The best performing stocks of the S&P 500 in the last 30 years
The best US performing stocks in the last 10 and 20 years
The best US performing stocks of all time
Are there patterns in these companies or secular grpwth or vintage stocks?
The challenge of investing in these stocks is much greater than it seems at first glance. It is not enough to identify companies, which is already very difficult, but it is also necessary to have the courage to maintain investment for many years
The stocks with the highest potential in the next 20 to 30 years
S&P 500 stock returns since 1926 to date have been 9.5% per year, and in the last decade, between 2010 and 2020, were slightly higher and around 13.6%.
These returns are quite good, but there are of course actions that do better.
This is what we will discuss in this article because small returns differences are large capital appreciation differences over many years.
The following table shows the best performing S&P 500’s stocks in 30 years between December 1990 and November 2020 and the initial investment appreciation of $10,000 in each of these companies (assigning asterisk those that were the subject of initial subscription offer during the period):
There are 30 companies in 30 years, in which – it is important not to forget – three crises followed, the technology bubble in 1999-2000, the subprime in 2007-08 and the pandeminin in 2020.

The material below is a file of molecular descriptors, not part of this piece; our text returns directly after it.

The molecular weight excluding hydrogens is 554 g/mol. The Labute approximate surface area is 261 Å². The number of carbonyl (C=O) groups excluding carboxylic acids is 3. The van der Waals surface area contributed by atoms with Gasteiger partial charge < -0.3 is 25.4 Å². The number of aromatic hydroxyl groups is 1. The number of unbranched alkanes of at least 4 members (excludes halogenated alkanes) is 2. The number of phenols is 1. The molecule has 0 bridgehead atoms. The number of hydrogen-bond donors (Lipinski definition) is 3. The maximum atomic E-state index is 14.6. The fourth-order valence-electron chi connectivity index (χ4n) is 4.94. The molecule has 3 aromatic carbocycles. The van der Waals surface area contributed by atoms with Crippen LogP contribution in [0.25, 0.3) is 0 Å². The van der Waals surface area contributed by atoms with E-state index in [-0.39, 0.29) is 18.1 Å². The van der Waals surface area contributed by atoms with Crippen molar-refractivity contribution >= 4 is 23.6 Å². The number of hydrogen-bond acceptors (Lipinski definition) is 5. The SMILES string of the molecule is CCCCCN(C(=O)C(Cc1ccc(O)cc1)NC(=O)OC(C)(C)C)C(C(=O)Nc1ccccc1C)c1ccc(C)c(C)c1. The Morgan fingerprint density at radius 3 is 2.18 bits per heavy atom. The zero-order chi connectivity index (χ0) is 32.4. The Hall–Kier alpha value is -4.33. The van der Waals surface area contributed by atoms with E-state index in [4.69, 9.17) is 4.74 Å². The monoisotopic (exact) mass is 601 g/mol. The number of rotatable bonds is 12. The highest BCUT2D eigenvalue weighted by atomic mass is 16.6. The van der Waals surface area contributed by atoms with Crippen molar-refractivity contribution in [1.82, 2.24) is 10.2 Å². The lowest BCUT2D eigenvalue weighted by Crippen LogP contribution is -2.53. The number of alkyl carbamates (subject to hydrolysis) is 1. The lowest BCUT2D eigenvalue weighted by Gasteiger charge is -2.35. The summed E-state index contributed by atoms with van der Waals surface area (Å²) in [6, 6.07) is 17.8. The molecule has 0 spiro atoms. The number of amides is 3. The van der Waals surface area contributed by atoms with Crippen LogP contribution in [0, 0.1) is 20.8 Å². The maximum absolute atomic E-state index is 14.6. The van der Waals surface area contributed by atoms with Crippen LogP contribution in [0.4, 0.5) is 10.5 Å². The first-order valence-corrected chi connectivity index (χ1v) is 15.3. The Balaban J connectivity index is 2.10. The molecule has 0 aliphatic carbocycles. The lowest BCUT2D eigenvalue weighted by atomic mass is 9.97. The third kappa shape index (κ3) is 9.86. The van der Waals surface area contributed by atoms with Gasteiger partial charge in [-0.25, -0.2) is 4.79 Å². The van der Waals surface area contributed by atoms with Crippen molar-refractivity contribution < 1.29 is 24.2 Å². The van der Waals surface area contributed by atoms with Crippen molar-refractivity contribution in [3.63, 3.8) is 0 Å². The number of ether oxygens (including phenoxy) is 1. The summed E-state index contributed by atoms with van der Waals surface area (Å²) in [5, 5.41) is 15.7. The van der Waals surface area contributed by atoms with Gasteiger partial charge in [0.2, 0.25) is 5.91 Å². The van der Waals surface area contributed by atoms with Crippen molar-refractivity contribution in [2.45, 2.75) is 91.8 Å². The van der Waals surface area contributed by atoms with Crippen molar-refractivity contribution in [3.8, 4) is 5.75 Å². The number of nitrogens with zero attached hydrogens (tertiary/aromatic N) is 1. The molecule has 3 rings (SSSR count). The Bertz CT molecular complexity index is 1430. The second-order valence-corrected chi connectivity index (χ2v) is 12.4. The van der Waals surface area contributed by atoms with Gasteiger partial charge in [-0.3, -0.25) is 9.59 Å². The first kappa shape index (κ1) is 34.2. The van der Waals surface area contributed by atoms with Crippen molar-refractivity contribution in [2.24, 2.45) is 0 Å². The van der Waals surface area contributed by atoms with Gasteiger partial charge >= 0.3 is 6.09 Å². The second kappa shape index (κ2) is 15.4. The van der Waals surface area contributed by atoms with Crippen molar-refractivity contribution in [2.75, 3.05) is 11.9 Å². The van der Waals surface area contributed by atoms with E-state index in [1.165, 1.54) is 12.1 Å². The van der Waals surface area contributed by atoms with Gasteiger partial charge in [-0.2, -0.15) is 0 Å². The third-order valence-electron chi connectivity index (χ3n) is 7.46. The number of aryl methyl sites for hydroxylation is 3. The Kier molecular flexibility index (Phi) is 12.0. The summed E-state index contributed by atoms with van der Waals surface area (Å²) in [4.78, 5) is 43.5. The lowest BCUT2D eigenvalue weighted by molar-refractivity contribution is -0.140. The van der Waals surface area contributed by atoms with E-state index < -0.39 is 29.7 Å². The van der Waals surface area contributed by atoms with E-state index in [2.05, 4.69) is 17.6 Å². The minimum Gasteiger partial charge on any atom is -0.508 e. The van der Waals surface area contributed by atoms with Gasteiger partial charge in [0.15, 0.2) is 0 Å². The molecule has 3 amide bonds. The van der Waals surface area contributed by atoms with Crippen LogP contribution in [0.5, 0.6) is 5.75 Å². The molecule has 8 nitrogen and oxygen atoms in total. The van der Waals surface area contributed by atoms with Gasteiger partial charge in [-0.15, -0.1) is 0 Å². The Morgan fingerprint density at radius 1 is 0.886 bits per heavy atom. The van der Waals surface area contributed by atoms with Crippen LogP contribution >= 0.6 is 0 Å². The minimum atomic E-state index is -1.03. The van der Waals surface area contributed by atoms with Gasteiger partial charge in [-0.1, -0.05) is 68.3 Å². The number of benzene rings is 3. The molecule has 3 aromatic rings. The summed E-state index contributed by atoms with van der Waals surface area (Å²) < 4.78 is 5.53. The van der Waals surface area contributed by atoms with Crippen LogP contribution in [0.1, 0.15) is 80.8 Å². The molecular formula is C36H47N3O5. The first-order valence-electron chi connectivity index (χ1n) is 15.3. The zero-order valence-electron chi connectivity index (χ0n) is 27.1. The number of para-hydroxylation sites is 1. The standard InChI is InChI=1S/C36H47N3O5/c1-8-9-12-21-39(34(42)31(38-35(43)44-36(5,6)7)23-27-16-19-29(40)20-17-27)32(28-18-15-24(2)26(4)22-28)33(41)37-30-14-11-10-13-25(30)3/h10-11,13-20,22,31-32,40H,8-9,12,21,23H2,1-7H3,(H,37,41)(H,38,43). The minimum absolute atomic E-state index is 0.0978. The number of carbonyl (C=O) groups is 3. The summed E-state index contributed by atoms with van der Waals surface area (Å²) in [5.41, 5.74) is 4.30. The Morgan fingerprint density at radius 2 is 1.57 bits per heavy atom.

In the worst case, Amphenol’s investment of $10,000 would have resulted in nearly $3 million over 30 years, corresponding to an average annual profitability of 21.7%.
In the best case, Amazon, this investment would now be worth $21.3 million, providing an average annual profitability of 38.4%.
By the way, the same $10,000 investment in the S&P 500 index companies would have provided an average annual return of 9.87%, resulting in capital of $168,000.
The gains would be at least 17.8 times more than those provided by the average profitability of the index.
Some names are well known to everyone, and little surprise. Amazon, Netflix, Apple, Microsoft, Starbucks, UnitedHealth, Cisco, Nvidia and Oracle are listed.
Others are less well known, such as Monster Beverage, Jack Henry, Cerner, or even wonder, such as Best Buy, Ross Stores, Kansas City Southern and Altria.
These are not technology or cutting-edge companies. They are companies in traditional sectors, consumer goods, rail transport and even tobacco. In fact, although there are many companies in the technology sector, there is a diversity of sectors represented.
We will now see companies that have valued themselves more in other periods.
The following chart shows the 10 stocks that have been valued the most in the last 20 years:
Monster Beverages (Corona beer), Netflix, Equinix (), Contractor Supply(), Intuitive Sirurgical (), Ansys (), Apple, Idexx (), Mastercard and Ross Stores are part of this group. 5 or half of these companies were on the 30-year list.
An investment of only $100 would have resulted in capital between $6,100 and $62,000.